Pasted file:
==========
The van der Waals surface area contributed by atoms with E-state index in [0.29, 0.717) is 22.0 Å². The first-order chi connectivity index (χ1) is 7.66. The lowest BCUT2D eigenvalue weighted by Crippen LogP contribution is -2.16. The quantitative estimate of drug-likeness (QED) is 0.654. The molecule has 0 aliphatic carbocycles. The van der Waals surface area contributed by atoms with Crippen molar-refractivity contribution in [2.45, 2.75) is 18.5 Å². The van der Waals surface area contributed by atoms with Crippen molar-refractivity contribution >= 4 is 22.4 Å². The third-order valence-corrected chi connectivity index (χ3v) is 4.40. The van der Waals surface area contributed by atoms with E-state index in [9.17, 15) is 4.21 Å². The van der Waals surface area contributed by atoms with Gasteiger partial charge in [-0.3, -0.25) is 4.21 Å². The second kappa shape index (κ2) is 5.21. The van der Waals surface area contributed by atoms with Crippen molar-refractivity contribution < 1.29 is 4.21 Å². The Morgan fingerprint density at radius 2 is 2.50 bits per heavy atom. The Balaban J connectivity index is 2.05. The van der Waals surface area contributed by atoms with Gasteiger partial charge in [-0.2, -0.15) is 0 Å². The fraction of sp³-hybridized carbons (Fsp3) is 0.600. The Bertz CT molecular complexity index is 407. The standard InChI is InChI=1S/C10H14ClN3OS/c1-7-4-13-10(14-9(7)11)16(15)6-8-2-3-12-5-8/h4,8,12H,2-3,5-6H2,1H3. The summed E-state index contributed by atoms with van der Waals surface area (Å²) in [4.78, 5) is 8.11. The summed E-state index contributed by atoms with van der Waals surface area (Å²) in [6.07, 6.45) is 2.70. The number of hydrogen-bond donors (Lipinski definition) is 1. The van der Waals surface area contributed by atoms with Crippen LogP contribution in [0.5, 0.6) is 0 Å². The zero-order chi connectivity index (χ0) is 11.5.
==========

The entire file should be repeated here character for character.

The van der Waals surface area contributed by atoms with E-state index in [0.29, 0.717) is 22.0 Å². The first-order chi connectivity index (χ1) is 7.66. The lowest BCUT2D eigenvalue weighted by Crippen LogP contribution is -2.16. The quantitative estimate of drug-likeness (QED) is 0.654. The molecule has 0 aliphatic carbocycles. The van der Waals surface area contributed by atoms with Crippen molar-refractivity contribution in [2.45, 2.75) is 18.5 Å². The van der Waals surface area contributed by atoms with Crippen molar-refractivity contribution >= 4 is 22.4 Å². The third-order valence-corrected chi connectivity index (χ3v) is 4.40. The van der Waals surface area contributed by atoms with E-state index in [9.17, 15) is 4.21 Å². The van der Waals surface area contributed by atoms with Gasteiger partial charge in [-0.3, -0.25) is 4.21 Å². The second kappa shape index (κ2) is 5.21. The van der Waals surface area contributed by atoms with Crippen molar-refractivity contribution < 1.29 is 4.21 Å². The Morgan fingerprint density at radius 2 is 2.50 bits per heavy atom. The Balaban J connectivity index is 2.05. The van der Waals surface area contributed by atoms with Gasteiger partial charge in [-0.2, -0.15) is 0 Å². The fraction of sp³-hybridized carbons (Fsp3) is 0.600. The Bertz CT molecular complexity index is 407. The standard InChI is InChI=1S/C10H14ClN3OS/c1-7-4-13-10(14-9(7)11)16(15)6-8-2-3-12-5-8/h4,8,12H,2-3,5-6H2,1H3. The summed E-state index contributed by atoms with van der Waals surface area (Å²) in [4.78, 5) is 8.11. The summed E-state index contributed by atoms with van der Waals surface area (Å²) in [6.07, 6.45) is 2.70. The number of hydrogen-bond donors (Lipinski definition) is 1. The van der Waals surface area contributed by atoms with Crippen LogP contribution in [0.5, 0.6) is 0 Å². The zero-order chi connectivity index (χ0) is 11.5.